A wildflower meadow is a fine alternative to a lawn for many organic gardeners. Once you’ve prepared your planting area and successfully germinated your wildflower seeds or established your wildflower plants, you can expect to enjoy your natural landscape for many years.
However, this doesn’t mean that wildflower gardens are maintenance-free. You must invest a certain amount of time in your wildflowers to ensure that your flowers will continue blooming vigorously, outperforming any weeds that may try to take hold.
Good weed control in a wildflower meadow begins with proper identification of both weeds and wildflower plants. In general, the larger your meadow the more tolerant you must be of weeds. Good weed control in the first growing season is critical, so you must watch your newly seeded wildlife meadow for germination daily. Your desirable plants will be widely distributed, while the weeds will be popping up in random places.
Hand pull weeds the first season, or use a weed-burning propane torch. If your weed problem gets out of hand, minimum control efforts must include deadheading the weeds to prevent their spread in the following growing season.
Wildflowers are desirable in green landscapes because they are native plants that generally grow well with the materials Mother Nature provides. That means you don’t need to fertilize your wildflowers, as most species favor lean soils.
Nevertheless, like all plants, wildflowers may increase their performance with an annual application of compost. This is especially important if your wildflower display is heavy on perennials, which can deplete the soil after several seasons.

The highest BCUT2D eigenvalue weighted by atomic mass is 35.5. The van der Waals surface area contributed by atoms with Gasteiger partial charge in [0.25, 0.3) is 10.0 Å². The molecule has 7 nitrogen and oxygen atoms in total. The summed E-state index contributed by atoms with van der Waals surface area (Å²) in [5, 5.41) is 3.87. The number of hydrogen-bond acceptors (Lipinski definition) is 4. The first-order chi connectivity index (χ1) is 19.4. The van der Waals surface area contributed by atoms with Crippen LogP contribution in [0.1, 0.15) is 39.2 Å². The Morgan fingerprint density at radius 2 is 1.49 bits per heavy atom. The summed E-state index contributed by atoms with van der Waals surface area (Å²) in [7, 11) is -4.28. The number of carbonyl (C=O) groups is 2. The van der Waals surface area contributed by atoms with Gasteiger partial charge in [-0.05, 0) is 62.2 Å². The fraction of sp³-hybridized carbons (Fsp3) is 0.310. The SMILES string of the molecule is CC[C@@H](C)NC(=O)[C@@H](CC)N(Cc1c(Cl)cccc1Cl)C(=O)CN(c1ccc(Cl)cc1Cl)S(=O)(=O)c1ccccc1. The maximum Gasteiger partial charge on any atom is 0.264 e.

If the size of your wildflower meadow exceeds your compost supply, pamper those flowers closest to the house to ensure a good flower show.
The first step in reducing supplemental irrigation for your wildflower garden is to choose varieties suited to your region. For example, gardeners that live in an arid alpine region shouldn’t plant thirsty wildflowers like trillium. That being said, many wildflowers benefit from supplemental watering in the first growing season, when the plants are developing their root systems. In subsequent seasons, withhold irrigation except in times of drought, when you should water infrequently and deeply.
Deadheading is a mainstay chore in the ornamental organic garden, a way to prolong bloom duration and keep the garden tidy. In the wildflower meadow, you can achieve the same benefits by deadheading flowers after the blooms have faded. However, your deadheading efforts may be curtailed if your garden is larger than ½ an acre. Furthermore, leaving flowers to set seed both feeds wildlife and allows self-seeding flowers like columbine and coneflowers to multiply.
After the first frost, you should mow your entire wildflower garden with a heavy-duty mower or bush hog. Put the remnants through a chipper, so they break down in the compost bin quickly. With the top growth removed, you can ascertain what bare spots need to be reseeded to ensure a splendid display in the spring.